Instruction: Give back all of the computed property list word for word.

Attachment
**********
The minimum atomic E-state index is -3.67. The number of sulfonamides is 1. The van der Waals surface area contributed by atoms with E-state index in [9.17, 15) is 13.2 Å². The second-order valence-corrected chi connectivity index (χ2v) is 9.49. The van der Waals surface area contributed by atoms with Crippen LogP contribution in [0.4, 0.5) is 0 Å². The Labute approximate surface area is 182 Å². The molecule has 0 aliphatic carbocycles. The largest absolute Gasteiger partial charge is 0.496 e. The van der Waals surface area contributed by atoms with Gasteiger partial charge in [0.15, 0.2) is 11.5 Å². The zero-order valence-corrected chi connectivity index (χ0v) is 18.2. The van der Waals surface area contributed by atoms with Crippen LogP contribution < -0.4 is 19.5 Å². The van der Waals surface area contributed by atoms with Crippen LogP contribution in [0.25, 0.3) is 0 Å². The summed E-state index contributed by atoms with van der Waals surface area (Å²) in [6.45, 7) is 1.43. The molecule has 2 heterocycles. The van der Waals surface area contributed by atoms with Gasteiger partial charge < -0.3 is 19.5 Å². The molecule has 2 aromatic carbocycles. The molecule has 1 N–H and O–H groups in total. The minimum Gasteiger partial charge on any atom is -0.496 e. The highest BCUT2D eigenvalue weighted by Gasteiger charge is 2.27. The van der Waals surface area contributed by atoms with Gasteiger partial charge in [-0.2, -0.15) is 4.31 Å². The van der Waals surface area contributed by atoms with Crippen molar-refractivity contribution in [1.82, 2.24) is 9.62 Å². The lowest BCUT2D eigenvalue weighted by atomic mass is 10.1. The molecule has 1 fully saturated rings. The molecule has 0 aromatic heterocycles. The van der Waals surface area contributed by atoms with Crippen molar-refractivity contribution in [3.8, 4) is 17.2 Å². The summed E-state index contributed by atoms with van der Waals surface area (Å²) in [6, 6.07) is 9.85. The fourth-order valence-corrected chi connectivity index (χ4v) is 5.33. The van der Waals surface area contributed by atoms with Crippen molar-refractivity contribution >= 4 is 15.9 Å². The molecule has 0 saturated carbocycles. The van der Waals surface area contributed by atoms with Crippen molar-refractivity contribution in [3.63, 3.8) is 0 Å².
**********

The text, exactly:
The minimum atomic E-state index is -3.67. The number of sulfonamides is 1. The van der Waals surface area contributed by atoms with E-state index in [9.17, 15) is 13.2 Å². The second-order valence-corrected chi connectivity index (χ2v) is 9.49. The van der Waals surface area contributed by atoms with Crippen LogP contribution in [0.4, 0.5) is 0 Å². The Labute approximate surface area is 182 Å². The molecule has 0 aliphatic carbocycles. The largest absolute Gasteiger partial charge is 0.496 e. The van der Waals surface area contributed by atoms with Gasteiger partial charge in [0.15, 0.2) is 11.5 Å². The zero-order valence-corrected chi connectivity index (χ0v) is 18.2. The van der Waals surface area contributed by atoms with Crippen LogP contribution < -0.4 is 19.5 Å². The van der Waals surface area contributed by atoms with Crippen LogP contribution in [0.25, 0.3) is 0 Å². The summed E-state index contributed by atoms with van der Waals surface area (Å²) in [6.45, 7) is 1.43. The molecule has 2 heterocycles. The van der Waals surface area contributed by atoms with Gasteiger partial charge < -0.3 is 19.5 Å². The molecule has 2 aromatic carbocycles. The molecule has 1 N–H and O–H groups in total. The minimum Gasteiger partial charge on any atom is -0.496 e. The highest BCUT2D eigenvalue weighted by Gasteiger charge is 2.27. The van der Waals surface area contributed by atoms with Gasteiger partial charge in [-0.2, -0.15) is 4.31 Å². The van der Waals surface area contributed by atoms with Crippen molar-refractivity contribution in [1.82, 2.24) is 9.62 Å². The lowest BCUT2D eigenvalue weighted by atomic mass is 10.1. The molecule has 1 fully saturated rings. The molecule has 0 aromatic heterocycles. The van der Waals surface area contributed by atoms with Crippen molar-refractivity contribution in [3.8, 4) is 17.2 Å². The summed E-state index contributed by atoms with van der Waals surface area (Å²) in [6, 6.07) is 9.85. The fourth-order valence-corrected chi connectivity index (χ4v) is 5.33. The van der Waals surface area contributed by atoms with Crippen molar-refractivity contribution >= 4 is 15.9 Å². The molecule has 0 saturated carbocycles. The van der Waals surface area contributed by atoms with Crippen molar-refractivity contribution in [3.63, 3.8) is 0 Å².